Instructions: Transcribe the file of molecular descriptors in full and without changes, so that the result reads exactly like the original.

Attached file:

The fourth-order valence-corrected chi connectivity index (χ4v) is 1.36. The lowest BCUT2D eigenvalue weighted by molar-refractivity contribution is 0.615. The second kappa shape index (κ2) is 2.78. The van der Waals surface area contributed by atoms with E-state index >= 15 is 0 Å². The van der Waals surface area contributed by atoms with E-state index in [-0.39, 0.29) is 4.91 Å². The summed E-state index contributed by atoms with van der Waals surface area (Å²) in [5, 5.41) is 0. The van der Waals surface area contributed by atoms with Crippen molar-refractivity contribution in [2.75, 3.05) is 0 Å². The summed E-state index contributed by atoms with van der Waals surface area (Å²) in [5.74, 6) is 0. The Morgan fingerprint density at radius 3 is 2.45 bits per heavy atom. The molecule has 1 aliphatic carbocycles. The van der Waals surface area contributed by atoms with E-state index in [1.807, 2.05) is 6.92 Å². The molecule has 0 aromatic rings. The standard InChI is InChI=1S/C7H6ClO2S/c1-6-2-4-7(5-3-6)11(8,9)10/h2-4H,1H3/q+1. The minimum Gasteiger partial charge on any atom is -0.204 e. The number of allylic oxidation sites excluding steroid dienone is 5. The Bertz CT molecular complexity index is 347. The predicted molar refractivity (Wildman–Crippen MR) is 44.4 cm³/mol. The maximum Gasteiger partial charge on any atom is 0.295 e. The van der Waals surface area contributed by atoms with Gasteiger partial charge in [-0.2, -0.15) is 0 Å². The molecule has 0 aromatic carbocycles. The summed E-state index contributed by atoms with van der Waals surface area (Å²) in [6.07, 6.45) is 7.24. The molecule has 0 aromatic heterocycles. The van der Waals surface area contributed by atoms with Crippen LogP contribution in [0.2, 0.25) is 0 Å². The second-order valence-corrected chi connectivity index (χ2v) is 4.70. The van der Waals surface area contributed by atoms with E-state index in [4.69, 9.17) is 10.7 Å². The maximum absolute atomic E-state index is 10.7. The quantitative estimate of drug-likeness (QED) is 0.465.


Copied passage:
The fourth-order valence-corrected chi connectivity index (χ4v) is 1.36. The lowest BCUT2D eigenvalue weighted by molar-refractivity contribution is 0.615. The second kappa shape index (κ2) is 2.78. The van der Waals surface area contributed by atoms with E-state index >= 15 is 0 Å². The van der Waals surface area contributed by atoms with E-state index in [-0.39, 0.29) is 4.91 Å². The summed E-state index contributed by atoms with van der Waals surface area (Å²) in [5, 5.41) is 0. The van der Waals surface area contributed by atoms with Crippen molar-refractivity contribution in [2.75, 3.05) is 0 Å². The summed E-state index contributed by atoms with van der Waals surface area (Å²) in [5.74, 6) is 0. The Morgan fingerprint density at radius 3 is 2.45 bits per heavy atom. The molecule has 1 aliphatic carbocycles. The van der Waals surface area contributed by atoms with E-state index in [1.807, 2.05) is 6.92 Å². The molecule has 0 aromatic rings. The standard InChI is InChI=1S/C7H6ClO2S/c1-6-2-4-7(5-3-6)11(8,9)10/h2-4H,1H3/q+1. The minimum Gasteiger partial charge on any atom is -0.204 e. The number of allylic oxidation sites excluding steroid dienone is 5. The Bertz CT molecular complexity index is 347. The predicted molar refractivity (Wildman–Crippen MR) is 44.4 cm³/mol. The maximum Gasteiger partial charge on any atom is 0.295 e. The van der Waals surface area contributed by atoms with Gasteiger partial charge in [-0.2, -0.15) is 0 Å². The molecule has 0 aromatic carbocycles. The summed E-state index contributed by atoms with van der Waals surface area (Å²) in [6.07, 6.45) is 7.24. The molecule has 0 aromatic heterocycles. The van der Waals surface area contributed by atoms with Crippen LogP contribution in [0.2, 0.25) is 0 Å². The second-order valence-corrected chi connectivity index (χ2v) is 4.70. The van der Waals surface area contributed by atoms with E-state index in [4.69, 9.17) is 10.7 Å². The maximum absolute atomic E-state index is 10.7. The quantitative estimate of drug-likeness (QED) is 0.465.